The presence of 4 to 5 million of illegal Bangladeshi immigrants in Assam would mean that between 18 to 22 percent of Assamís populations comprises of illegal aliens. So in a first-past-the-post ballot system that is used in our country, if the 20 percent voters vote en masse to a particular candidate in any political party in an Assembly election, it has more possibility of returning the candidate to power. Also, in a multi-party contest, if there would be any polarization of the votes by the majority of these 20 percent migrants, it would give an advantage to a party in coming into power. According to S. K. Sinha, ď57 of Assamís 126 constituencies were found to have more than 20 percent increases in the number of voters between 1994 and 1997, whereas the all-India average is just 7.4 percent.Ē This dramatic increase indicates the presence of a large number of voters who are illegal migrants from Bangladesh.

The revision of electoral rolls in Mangaldoi Parliamentary Constituency in Assam in 1979 detected the names of thousands of Bangladeshi nationals and the entire population of Assam revolted against this. But without knowing the long-term effects of the issue, Muslims all over the country, by and large, were sympathetic to Bangladeshi infiltrators. Thus, the infiltrators have a much larger say in the political spectrum of the country. For instance, when the Maharashtra Government tried to deport a few hundred Bangladeshi illegal migrants, different political parties started a chorus of politically motivated protests.

The IM (DT) Act of 1983, which is applicable in Assam to detect and deport the illegal migrants, is ineffective in achieving its purpose, because the different political parties of Assam and the important national parties have divergent viewpoints on this. While the former government of Prafulla Mahanta wanted to repeal this Act and instead favored the promulgation of the Foreigners Act, the present Tarun Gagoi government wants to continue the IM (DT) Act to detect and deport the illegal migrants. In August 2000, the Supreme Court of India ordered the central government to repeal the IM (DT) Act by January 2001. The Court ruled that the law, which is largely aimed at illegal Bangladeshi immigrants, is being applied only in Assam and is therefore discriminatory in nature. But the Centre has expressed its inability to repeal the Act due to lack of consensus.

Lack of farsightedness coupled with the craving for instant political gain by the politicians made the issue more problematic. Here, it may be mentioned that the leader of the Nationalist Congress Party (NCP), Mr. P. A. Sangma, advocated the granting of the Citizenís identity cards to all the people in the Northeast, including all illegal Bangladeshis in Assam. The above provision would, in a single stroke, manage to not just keep Assamís Bangladeshi vote-bank intact but also permanently legitimize them. The Home Minister, Mr. L. K. Advani, sometime back announced that national identity cards would be issued to the people in 13 states including Assam to combat the serious threat to internal security caused by the Bangladeshi and Pakistani immigrants. But illegal Bangladeshis have their names in the votersí list and have acquired ration cards. They have become a part of vote bank politics making it difficult for political parties to muster the political will to make their exit possible.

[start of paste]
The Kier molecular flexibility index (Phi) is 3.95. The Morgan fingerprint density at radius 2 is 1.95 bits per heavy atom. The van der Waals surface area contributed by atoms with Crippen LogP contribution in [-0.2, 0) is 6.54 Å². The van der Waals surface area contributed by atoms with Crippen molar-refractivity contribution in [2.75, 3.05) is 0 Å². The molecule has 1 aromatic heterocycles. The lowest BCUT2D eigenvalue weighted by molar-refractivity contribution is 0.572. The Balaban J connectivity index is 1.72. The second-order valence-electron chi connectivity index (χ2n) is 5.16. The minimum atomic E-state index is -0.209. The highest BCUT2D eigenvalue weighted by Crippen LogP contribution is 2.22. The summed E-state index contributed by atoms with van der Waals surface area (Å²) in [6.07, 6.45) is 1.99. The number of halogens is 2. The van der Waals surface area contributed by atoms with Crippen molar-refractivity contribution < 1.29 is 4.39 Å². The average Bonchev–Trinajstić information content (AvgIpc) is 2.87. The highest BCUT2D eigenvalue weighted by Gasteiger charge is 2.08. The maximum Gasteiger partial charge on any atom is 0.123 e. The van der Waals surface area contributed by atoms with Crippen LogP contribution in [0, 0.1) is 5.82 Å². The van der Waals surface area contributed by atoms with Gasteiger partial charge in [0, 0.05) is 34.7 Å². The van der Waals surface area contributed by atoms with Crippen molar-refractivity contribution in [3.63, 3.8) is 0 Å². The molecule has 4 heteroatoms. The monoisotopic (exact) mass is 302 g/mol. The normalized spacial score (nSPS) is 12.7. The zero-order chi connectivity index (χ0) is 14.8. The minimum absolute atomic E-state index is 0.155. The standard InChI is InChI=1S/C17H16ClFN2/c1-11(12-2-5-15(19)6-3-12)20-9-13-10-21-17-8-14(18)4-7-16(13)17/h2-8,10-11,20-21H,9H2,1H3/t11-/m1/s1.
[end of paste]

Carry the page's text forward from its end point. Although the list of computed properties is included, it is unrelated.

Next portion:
There exists an implicit relationship between the voting intention of these illegal migrants and the different types of political freebies given by the political parties to win their hearts at the election time. This unholy equation creates roadblocks at different levels in checking the continuing illegal migration problem. It is high time for all to recognize the enormity of this problem. All the political parties should evolve a broad-based consensus by going beyond their narrow political interests. Equally important is the need to implement the decision seriously. Apart from this, both the state and central government should take some proactive measures by taking into account the national interest of the country.